Also my +/- judgement is just based on looking at our game, it does vary. For instance when our game was at 40,000 users according to SteamSpy it said +/- 4,000 users. When we were at 60,000 users it said +/-5,850 users. Etc.

Agreed on everything else.
Accuracy is just a percentage deviation from the actual number. If you were a billionaire worth $10B, and I estimated your net worth at $9.75B, I would be giving a much more accurate estimate than I would be a case where I estimated your $100k net worth at $70k. It doesn't matter that I was off by $250M in the first case and only $30k in the second, because that $30k is much more important to a $100k total than a $10B total. So, 10% is 10% regardless of what it is 10% off.

With sampled data, larger samples tend to be more accurate than small samples. That's why something like Trails in the Sky SC is sitting at 22,458 ± 3,819 (+/- 17%) on Steamspy, while Undertale is sitting at 1,859,055 ± 34,655 (+/- 1.8%). It's the same methodology, but with around 20k instances to worth with, private profiles and other factors will affect the derived user total more than it would a million seller. For very low sales (say <10k), Steamspy is widely innaccurate outside of a "That game didn't sell" perspective. If some of your games are under 50k, I guess +/- 10% is reasonable.
 

Micael

Member
Mar 23, 2013
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Considering that the data doesn't belong to the publishers or developers, I see absolutely 0 reason for him to comply if he doesn't want to, the information is not gathered from anything that the publishers/devs have rights to, at best valve could complain about it because it is mined from the users of their service.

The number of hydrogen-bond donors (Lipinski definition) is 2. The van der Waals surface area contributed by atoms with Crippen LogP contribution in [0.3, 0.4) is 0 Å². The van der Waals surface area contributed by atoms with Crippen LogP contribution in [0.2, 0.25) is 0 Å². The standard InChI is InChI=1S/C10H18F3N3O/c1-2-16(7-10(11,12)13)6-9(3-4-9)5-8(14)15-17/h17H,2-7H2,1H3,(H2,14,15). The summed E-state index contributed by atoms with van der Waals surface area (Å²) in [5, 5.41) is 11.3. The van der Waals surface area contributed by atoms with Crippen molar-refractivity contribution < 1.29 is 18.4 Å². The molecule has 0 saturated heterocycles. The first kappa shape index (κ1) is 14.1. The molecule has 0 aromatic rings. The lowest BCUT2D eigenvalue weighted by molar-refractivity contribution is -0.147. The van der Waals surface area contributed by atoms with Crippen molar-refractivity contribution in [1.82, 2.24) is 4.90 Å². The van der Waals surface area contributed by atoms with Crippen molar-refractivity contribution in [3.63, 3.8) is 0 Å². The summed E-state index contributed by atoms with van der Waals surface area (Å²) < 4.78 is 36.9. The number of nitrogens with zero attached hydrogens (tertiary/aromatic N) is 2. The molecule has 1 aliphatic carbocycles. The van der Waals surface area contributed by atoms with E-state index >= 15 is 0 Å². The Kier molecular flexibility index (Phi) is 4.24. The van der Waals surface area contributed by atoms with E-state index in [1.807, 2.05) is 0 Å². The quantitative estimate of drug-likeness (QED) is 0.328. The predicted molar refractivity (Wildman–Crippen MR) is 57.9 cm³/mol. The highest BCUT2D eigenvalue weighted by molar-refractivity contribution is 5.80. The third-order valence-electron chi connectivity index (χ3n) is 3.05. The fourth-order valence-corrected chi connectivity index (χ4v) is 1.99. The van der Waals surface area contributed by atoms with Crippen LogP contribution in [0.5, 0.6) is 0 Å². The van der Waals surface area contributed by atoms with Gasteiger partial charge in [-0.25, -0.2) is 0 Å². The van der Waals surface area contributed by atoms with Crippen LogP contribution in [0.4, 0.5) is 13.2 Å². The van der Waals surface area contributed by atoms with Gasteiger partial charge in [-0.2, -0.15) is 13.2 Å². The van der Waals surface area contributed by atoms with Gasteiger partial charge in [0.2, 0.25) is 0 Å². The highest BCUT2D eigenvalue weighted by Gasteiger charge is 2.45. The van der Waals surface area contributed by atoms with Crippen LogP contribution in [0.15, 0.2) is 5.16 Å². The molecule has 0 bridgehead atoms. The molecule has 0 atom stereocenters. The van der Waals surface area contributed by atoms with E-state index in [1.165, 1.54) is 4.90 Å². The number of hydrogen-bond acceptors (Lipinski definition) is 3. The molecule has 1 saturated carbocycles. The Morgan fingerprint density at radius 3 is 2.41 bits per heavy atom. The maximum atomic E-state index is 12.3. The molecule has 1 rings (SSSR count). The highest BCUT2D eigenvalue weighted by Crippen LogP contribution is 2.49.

I also see it to the benefit of the industry in general to have better transparency on the numbers, I mean less than 1 decade ago we had the media push the PC is dead agenda bullshit, which was a total fabrication since PC devs were actually doing pretty well (not so much console devs), and this is the sort of data that is needed to quell this, or even to help publish future games based on other games, when publishers simply go with their gut and decide the future of the industry simply based on assumptions with no basis on real life (BF1, and MW being stark examples of publisher ignorance, being that they thought there was no market for them with obviously no basis on facts).
Now both developers and the general public can point to actual numbers and get a far better idea even if it is not perfect, which surely can only help gaming in general.

Not even going to go into how publishers and this industry in general seems to think it should have rights that other industries don't, despite it being the leading entertainment industry with massive growth each year.
 

galyonkin

Actual Russian Spy.
Apr 3, 2015
205
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galyonkin.com
Hi

Steam Spy guy here :)

Here is what I wrote to Polygon. Will be happy to answer your questions during the weekend - it's a bit busy right now in the office.

I have a huge respect for Techland, and I love Dying Light. They're doing amazing work in game development, proving that a small company from Eastern Europe can become a big and respected game developer through hard work and dedication.

I want other developers to be able to learn from Techland and follow in their steps. Removing Paradox was already a hard decision for me for the same reasons. Nobody is going to miss Bad Rats on Steam Spy - there is nothing useful to learn from it. But both Paradox and Techland are doing a spectacular job with their games, and I'd hate people to lose this valuable lesson.

The point of Steam Spy is to be a helpful tool for game developers. Removing several important independent games from the service will hurt everyone else while not necessarily benefitting the publishers of the removed games.